CBD is short for cannabidiol. It is derived from both the marijuana (cannabis) plant and its cousin, the hemp plant. CBD taken from either plant does not make you “high.” Unlike THC (tetrahydrocannabinol), the psychoactive substance in marijuana that does induce a high, CBD does not lend itself to dependence or abuse. And thus far, no permanent harmful effects of CBD have been found.
Hemp derived cannabidiol was legalized in all 50 states with the passing of the 2018 Farm Bill. If the CBD comes from hemp and not marijuana it is considered a hemp derived product but not if the CBD is extracted from marijuana. This is because, depending on the extraction process, higher residual amount of THC from marijuana may still be present in the CBD. Here is another in-depth guide on what is CBD oil used for.
Many people espouse the miraculous healing powers of CBD. Research does support its effectiveness in treating childhood epilepsy, including Dravet Syndrome and Lennox-Gastaut Syndrome (LGS). These two afflictions usually do not respond to traditional anti-seizure medications. Studies have shown that CBD decreases the frequency of seizures, sometimes eliminating them completely. The first cannabis-derived medication containing CBD, called Epidiolex, has been approved by the FDA for treatment of these ailments.
In addition to its ability to mitigate symptoms of those suffering from Epilepsy, CBD has been found to reduce anxiety and insomnia. It helps with both falling and staying asleep. CBD has also shown promise in treating several types of chronic pain. Topical CBD helps reduce pain and inflammation associated with arthritis. One study found that CBD can ameliorate pain from inflammation and neuropathy, two hard-to-treat forms of chronic pain. It is now being studied as a treatment for Parkinson’s disease, schizophrenia, diabetes, and multiple sclerosis.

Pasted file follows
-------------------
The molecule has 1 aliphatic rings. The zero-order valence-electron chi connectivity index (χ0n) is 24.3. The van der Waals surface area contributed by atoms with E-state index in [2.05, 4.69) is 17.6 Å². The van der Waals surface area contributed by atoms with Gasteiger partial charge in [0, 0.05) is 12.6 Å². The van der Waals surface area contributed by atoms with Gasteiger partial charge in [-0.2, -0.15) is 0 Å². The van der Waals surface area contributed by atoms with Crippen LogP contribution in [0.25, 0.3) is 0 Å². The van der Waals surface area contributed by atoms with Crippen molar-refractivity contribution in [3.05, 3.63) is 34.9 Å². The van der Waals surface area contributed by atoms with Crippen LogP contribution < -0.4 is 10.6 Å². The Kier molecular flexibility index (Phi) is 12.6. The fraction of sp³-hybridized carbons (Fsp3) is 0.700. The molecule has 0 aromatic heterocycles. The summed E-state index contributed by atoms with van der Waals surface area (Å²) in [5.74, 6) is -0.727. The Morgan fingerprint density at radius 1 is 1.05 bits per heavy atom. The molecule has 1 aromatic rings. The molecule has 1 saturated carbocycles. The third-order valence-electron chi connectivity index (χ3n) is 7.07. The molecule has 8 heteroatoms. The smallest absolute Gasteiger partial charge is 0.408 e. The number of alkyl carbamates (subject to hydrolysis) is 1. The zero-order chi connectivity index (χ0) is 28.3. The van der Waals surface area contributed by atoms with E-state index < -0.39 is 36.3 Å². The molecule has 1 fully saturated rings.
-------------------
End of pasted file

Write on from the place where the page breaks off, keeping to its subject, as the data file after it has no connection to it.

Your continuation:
Although CBD is extremely promising in the fight against epilepsy, pain, insomnia, and anxiety, beware of claims that cannabidiol is a cure for cancer. There is currently limited clinical evidence to support these claims but plenty of anecdotal evidence with personal success stories from CBD everywhere.
To make CBD accessible and safe for those who need it, many more human studies are currently being conducted. Also, due to its variance in potency and dosing, it is best to speak with your doctor before you try CBD. If your doctor is hesitant to green-light CBD use, consider waiting for further research proving its effectiveness and safety.
Despite its potential for healing, in limited instances CBD has been linked to: nausea, fatigue, diarrhea, reduced appetite, and irritability. It can also interfere with blood-thinning medications and increase levels of other medications in your body. As of yet, the FDA does not regulate the purity, effectiveness, or safety of CBD (except in Epidiolex), as it is considered a supplement instead of a medication. So for now, there is no way to know what is in the CBD you purchase and no specific dose has been officially agreed upon as safe.
- 1 CBD Hemp Oil: What It Is, How It's Made, and What It's Good For
- 2 How CBD Oil Is Made
- 3 What Is it Good For?
CBD Hemp Oil: What It Is, How It's Made, and What It's Good For